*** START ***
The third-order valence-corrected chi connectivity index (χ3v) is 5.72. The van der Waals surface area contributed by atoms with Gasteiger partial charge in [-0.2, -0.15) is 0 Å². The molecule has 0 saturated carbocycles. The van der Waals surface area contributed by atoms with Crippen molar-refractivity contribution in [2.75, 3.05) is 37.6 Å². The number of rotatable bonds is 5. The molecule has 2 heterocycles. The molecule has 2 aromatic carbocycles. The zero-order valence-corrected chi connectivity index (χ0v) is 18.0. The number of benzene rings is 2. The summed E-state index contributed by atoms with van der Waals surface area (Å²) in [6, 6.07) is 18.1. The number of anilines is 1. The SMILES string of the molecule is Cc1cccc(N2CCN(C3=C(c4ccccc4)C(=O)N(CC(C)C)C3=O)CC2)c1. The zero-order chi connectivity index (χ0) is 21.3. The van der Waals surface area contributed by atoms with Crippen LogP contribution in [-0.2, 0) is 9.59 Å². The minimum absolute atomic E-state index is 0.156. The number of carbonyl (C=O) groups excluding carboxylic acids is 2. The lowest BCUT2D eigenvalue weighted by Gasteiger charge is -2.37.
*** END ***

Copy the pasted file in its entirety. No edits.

The third-order valence-corrected chi connectivity index (χ3v) is 5.72. The van der Waals surface area contributed by atoms with Gasteiger partial charge in [-0.2, -0.15) is 0 Å². The molecule has 0 saturated carbocycles. The van der Waals surface area contributed by atoms with Crippen molar-refractivity contribution in [2.75, 3.05) is 37.6 Å². The number of rotatable bonds is 5. The molecule has 2 heterocycles. The molecule has 2 aromatic carbocycles. The zero-order valence-corrected chi connectivity index (χ0v) is 18.0. The number of benzene rings is 2. The summed E-state index contributed by atoms with van der Waals surface area (Å²) in [6, 6.07) is 18.1. The number of anilines is 1. The SMILES string of the molecule is Cc1cccc(N2CCN(C3=C(c4ccccc4)C(=O)N(CC(C)C)C3=O)CC2)c1. The zero-order chi connectivity index (χ0) is 21.3. The van der Waals surface area contributed by atoms with Crippen LogP contribution in [-0.2, 0) is 9.59 Å². The minimum absolute atomic E-state index is 0.156. The number of carbonyl (C=O) groups excluding carboxylic acids is 2. The lowest BCUT2D eigenvalue weighted by Gasteiger charge is -2.37.